ISRAEL AT WAR - DAY 147

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In damage control effort, FM says Israelis love Dubai

Likud’s Regev says she doesn’t like Dubai, won’t return; later walks back remarks

Transportation minister claims undiplomatic comments about not going back to UAE city were a joke, says she will visit after speaking to ambassador amid mounting bilateral tension

Michael Horovitz is a breaking news editor at The Times of Israel

Israel's Culture and Sports Minister Miri Regev, center, visiting the Sheikh Zayed Grand Mosque in Abu Dhabi with UAE officials on October 29, 2018. (Courtesy Chen Kedem Maktoubi)
Israel's Culture and Sports Minister Miri Regev, center, visiting the Sheikh Zayed Grand Mosque in Abu Dhabi with UAE officials on October 29, 2018. (Courtesy Chen Kedem Maktoubi)

Transportation Minister Miri Regev on Wednesday said in a speech that she did not like visiting Dubai and would not be going back to the city in the United Arab Emirates, which has been at the forefront of recent Israeli efforts to normalize ties with Arab nations.

“I’ve been to Dubai. I won’t be going back. I don’t like the place,” Regev said at a conference Wednesday, while praising the emirate’s abilities to build roads.

She later disavowed the remarks as an attempt at humor, accusing the media of twisting her remarks. She also said she spoke to the Emirati ambassador to Israel about visiting the Gulf city again.

Her unprompted broadside against the UAE comes amid mounting tensions between Israel’s hardline government and Arab nations that have made peace with Israel.

Foreign Minister Eli Cohen tried to soften the impact of his fellow Likud minister’s faux pas, tweeting a picture of himself with UAE President Mohamed bin Zayed Al Nahyan, with the caption “I love Dubai, and so do the million Israelis who have visited the UAE in 2022.”

Regev, the Likud party’s most senior female politician, visited Dubai in 2018 while serving as the culture and sports minister to watch the Israeli judoka team compete at the Abu Dhabi Grand Slam, marking the first-ever official state visit by an Israeli minister.

This was two years before the signing of the Abraham Accords, which normalized ties between Jerusalem and Abu Dhabi.

Shortly after her remarks caused a minor firestorm, Regev tweeted that she spoke with UAE ambassador to Israel Mohamed Al Khaja about a trip to the Emirates.

“Mohamed… thank you for the invitation. I will come to Dubai with you and, yes, and I am waiting for you, in Jerusalem, in my office,” she says into her phone in English during a video included in her tweet.

“[Al Khaja] understands what the media does not, or perhaps does but wants to remove remarks from their context,” she adds to the camera, before noting that thanks to the brouhaha, “I got another invite to Dubai.”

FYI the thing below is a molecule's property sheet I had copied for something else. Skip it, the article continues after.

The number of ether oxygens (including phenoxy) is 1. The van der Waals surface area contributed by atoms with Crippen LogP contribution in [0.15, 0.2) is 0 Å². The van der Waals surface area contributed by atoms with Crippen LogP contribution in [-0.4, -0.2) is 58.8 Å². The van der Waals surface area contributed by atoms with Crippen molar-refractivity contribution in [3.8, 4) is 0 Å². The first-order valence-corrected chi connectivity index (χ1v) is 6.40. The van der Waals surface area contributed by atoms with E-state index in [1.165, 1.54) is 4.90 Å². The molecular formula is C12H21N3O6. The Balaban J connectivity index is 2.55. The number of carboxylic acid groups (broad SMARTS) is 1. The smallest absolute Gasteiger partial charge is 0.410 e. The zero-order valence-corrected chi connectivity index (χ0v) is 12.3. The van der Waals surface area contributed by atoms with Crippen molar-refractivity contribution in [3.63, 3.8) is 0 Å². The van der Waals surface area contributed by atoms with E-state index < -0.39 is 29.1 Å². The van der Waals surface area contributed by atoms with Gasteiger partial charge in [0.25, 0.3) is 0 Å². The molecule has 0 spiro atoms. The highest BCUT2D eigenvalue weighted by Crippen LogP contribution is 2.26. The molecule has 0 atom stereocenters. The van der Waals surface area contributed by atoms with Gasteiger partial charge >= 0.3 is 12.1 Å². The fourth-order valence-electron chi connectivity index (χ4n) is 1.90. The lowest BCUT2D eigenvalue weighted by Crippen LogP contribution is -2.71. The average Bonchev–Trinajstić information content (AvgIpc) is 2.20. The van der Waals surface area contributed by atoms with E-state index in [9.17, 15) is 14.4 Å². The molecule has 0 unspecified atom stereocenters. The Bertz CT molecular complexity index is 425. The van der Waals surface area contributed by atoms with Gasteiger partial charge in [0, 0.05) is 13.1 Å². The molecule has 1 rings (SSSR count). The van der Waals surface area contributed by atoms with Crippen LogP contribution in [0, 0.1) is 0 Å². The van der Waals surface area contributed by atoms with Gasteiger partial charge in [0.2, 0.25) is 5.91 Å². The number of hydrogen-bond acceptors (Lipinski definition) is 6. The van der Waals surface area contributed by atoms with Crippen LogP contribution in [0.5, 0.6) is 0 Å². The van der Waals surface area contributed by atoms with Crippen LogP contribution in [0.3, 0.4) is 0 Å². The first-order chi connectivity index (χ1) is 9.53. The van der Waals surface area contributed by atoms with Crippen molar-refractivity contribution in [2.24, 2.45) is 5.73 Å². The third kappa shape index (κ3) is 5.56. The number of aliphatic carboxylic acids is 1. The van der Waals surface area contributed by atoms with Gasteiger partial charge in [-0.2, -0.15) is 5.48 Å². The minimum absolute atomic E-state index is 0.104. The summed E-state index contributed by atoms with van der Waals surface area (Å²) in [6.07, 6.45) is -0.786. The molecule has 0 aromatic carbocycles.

The Emirati embassy did not return calls seeking confirmation of the conversation or the invitation.

Relations with the UAE have appeared rocky since the swearing-in of Prime Minister Benjamin Netanyahu’s government.

Abu Dhabi joined Qatar and Saudi Arabia on Tuesday to condemn remarks by Finance Minister Bezalel Smotrich, who said this week in Paris that the Palestinian nation doesn’t exist, while standing on a podium that featured a map of “Greater Israel” that includes the territories of Jordan and the West Bank.

The Emirati Foreign Ministry condemned both the map and the remarks, emphasizing the need “to confront discourse of hate and violence.”

In January, the Emirates postponed an official visit of Netanyahu after National Security Minister Itamar Ben Gvir visited the flashpoint Temple Mount site, citing scheduling problems.

Since then, efforts to reschedule have remained fruitless. A Middle East diplomat who spoke with The Times of Israel confirmed that Ben Gvir’s actions were what spurred the postponement of the visit.

Finance Minister Bezalel Smotrich speaks in Paris on March 19, 2023 (Ynet screenshot; used in accordance with Clause 27a of the Copyright Law)

In a statement issued hours after Ben Gvir visited the site, the UAE denounced his “storming of Al-Aqsa Mosque courtyard” and called for an end to “serious and provocative violations.”

Ben Gvir has long been an advocate of formally altering the Temple Mount status quo, in which Muslims are allowed to pray and enter with few restrictions and Jews can visit only during limited time slots via a single gate and walk on a predetermined route, closely accompanied by police. Jews are not allowed to pray at the site, though recent years have increasingly seen police allow some silent prayer.

The UAE also called for a closed-door meeting of the United Nations Security Council following a settler rampage in Huwara in February, which left a Palestinian dead while dozens of homes and vehicles were torched.

While Regev dismissed the charms of Dubai, she said she was impressed as a transportation minister.

“It’s amazing what they have built in six years. A country in six years. And we aren’t able to build wide roads, with several lanes, including lanes for public transportation and bike paths,” she told an Israel Lands Authority Conference in Tel Aviv.

Transportation Minister Miri Regev attends an Israel Lands Authority conference in Tel Aviv on March 22, 2023. (Avshalom Sassoni/Flash90)

The minister spoke as reservist protesters demonstrated outside the conference against the coalition’s plan to shackle the judiciary.

Also in the speech, Regev announced plans for the “Railway of Peace” connecting Haifa to the Jordan River Crossing, an international border crossing between Irbid, Jordan, and Beit She’an, Israel, though it was unclear when or if the project would get underway.

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